Food markets are the easiest, tastiest and pocket-friendly way to get an instant flavor of your holiday destination. If you like to search for your short breaks abroad based on the taste experiences in store; follow my guide to Europe’s top 5 food markets – with a twist!
The posh one – Time Out Mercado da Riberia (Lisbon, Portugal)
Perfect for: travellers with a taste for haute cuisine
[responsive-image id=’2039′ align=’right’ caption=”]Lisbon’s Mercado da Riberia has been a living, breathing market since the 13th Century. Fast-forward to present day and the arrival of worldwide attractions guide, Time Out, who have transformed part of the space into a year-round luxury food market – complete with wooden tables and stools. Here, the capital’s most famous names in food and drink recreate their signature dishes for a fraction of the price. Visit at midday and dedicate an entire afternoon to the perfect Portuguese tastes: Ginja (wild cherry liqueur), gourmet hamburgers, a queijo da Serra cheese and Santini ice cream. Stay at: Guincho, Portugal (33 km from Lisbon).
(Time Out Mercado da Riberia, Avenida 24 de Julho 49, Lisbon. Open 10 am – 2 am)
The meaty one – Grillstock (Manchester, UK)
Perfect for: travellers who like their street food seriously filthy
[responsive-image id=’2037′ align=’left’ caption=”]Vegetarians: look away now. Grillstock is a food-meets-booze-meets-music event that celebrates American BBQ and its culture. The first meat-fest took place in Bristol in 2010, but it wasn’t long before Manchester sunk its teeth into things. At the centre of this holy union of meat and craft beer you can expect pimped out hot dogs (complete with swiss cheese and caramelised onions), pork scratchings by the cone, and endless racks of ribs – be sure to hang around for free samples! Last year, visitors chowed down on 9 tonnes of meat in two days – fancy helping make it 10 in 2015?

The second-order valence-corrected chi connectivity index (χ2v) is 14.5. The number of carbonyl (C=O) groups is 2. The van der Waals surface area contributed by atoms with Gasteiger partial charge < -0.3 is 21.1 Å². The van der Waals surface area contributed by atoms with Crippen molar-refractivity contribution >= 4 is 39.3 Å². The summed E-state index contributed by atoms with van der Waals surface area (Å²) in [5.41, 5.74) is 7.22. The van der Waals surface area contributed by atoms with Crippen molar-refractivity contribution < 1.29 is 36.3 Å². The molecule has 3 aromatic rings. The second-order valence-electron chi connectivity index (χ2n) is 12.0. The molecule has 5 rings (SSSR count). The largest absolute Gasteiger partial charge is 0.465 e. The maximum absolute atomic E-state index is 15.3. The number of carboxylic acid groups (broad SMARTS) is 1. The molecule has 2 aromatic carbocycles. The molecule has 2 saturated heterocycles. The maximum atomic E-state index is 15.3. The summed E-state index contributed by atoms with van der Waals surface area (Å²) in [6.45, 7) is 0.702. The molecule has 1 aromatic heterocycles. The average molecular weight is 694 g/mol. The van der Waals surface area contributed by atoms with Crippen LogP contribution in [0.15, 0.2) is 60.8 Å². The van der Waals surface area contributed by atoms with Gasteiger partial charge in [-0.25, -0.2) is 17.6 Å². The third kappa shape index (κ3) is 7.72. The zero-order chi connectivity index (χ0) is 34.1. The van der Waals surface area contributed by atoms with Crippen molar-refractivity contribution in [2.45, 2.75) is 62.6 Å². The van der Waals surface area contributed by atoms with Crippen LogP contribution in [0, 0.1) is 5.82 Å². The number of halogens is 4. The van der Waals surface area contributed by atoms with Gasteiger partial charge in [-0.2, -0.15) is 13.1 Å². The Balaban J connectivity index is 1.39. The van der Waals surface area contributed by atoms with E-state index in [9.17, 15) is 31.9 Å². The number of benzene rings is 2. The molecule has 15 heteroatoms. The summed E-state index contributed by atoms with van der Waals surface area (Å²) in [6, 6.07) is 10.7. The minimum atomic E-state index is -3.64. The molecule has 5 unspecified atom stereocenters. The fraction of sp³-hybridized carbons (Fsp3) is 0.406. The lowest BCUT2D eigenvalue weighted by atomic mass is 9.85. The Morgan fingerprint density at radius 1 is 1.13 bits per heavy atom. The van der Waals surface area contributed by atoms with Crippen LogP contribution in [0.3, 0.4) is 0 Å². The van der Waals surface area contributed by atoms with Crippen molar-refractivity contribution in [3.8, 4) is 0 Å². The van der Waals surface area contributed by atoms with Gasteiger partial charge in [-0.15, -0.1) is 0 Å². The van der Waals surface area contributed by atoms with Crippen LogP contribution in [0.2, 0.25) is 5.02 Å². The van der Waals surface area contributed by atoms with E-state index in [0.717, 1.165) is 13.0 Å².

(Grillstock, Albert Square, Manchester. Sat May 30 – Sun May 31st 2015)
The spicy one – Spice Bazaar (Istanbul, Turkey)
Perfect for: travellers looking for a treat for all of the senses
The Spice Bazaar – Istanbul’s second largest market – is known locally as ‘The Egyptian Bazaar’; a name derived from the 17th Century shipping journey goods went on from India and South-East Asia to Egypt, before reaching Istanbul via the Mediterranean Sea. Your own food odyssey around the market will feature dried fruits, cheese, nuts, olives, Turkish delight and of course, spices. For a true taste of Turkish tradition, get yourself a cup of freshly ground Mehmet Efendi coffee, prepared the authentic way in a ‘cezve’ (small brass long-handled pot). Delicious.
(Ragip Gumuspala Cad. Eminonu/Cagaloglu, Fatih, Istanbul, Turkey. Open Mon-Sat, 8 am – 7 pm)
The traditional one – Borough Market (London, UK)
Perfect for: travellers looking for exceptional quality and traders who know their stuff
[responsive-image id=’2038′ align=’right’ caption=’Photo credit: Matt Caville’]At over 250 years old, Borough Market is London’s oldest, and surely the most renowned when it comes to outstanding produce. The market employs a panel of food quality experts who regularly review the taste, provenance and quality of products on sale to make sure that a visit to this food market truly offers the best of British. Independent suppliers from across the UK sell their wares to the public from Thursday – Saturday and the market’s website has a handy ‘meet the traders’ section (ideal if you’re a clued-up foodie looking for something specific – wild boar from the Lake District, anyone?).
(8 Southward Street, London, SE1 1TL. Thurs – Sat 10 am – 5 pm)
The harbour one – Kauppatori Market (Helskini, Finland)
Perfect for: travellers who fancy a taste of the Arctic
If your next short break in Europe takes you to the continent’s northern fringe, don’t miss Finland’s capital Helsinki. Find your way to the row of brightly coloured tents on the city’s South Harbor and you’ll reach Kauppatori market. This is a good place to pick up obligatory souvenirs – think wooden reindeers – but the main focus should be filling your belly, not your suitcase. Traditional Finnish fare is on offer at every turn and you’ll be rewarded for thinking outside of the plate and trying something new: moose, reindeer or bear salami, followed by chocolate infused with salted licorice. If you’re visiting on a cooler day, take refuge in the heated café tent and sip on steaming coffee in between scoffing.
(Eteläsatama, 00170 Helsinki, Finland. Open Mon-Sat 8am – 4pm)
So there are my European food market recommendations all wrapped up! Which one are you most tempted to try? Tell us your food market favourites in the comments below and share this Top 5 with a fellow foodie!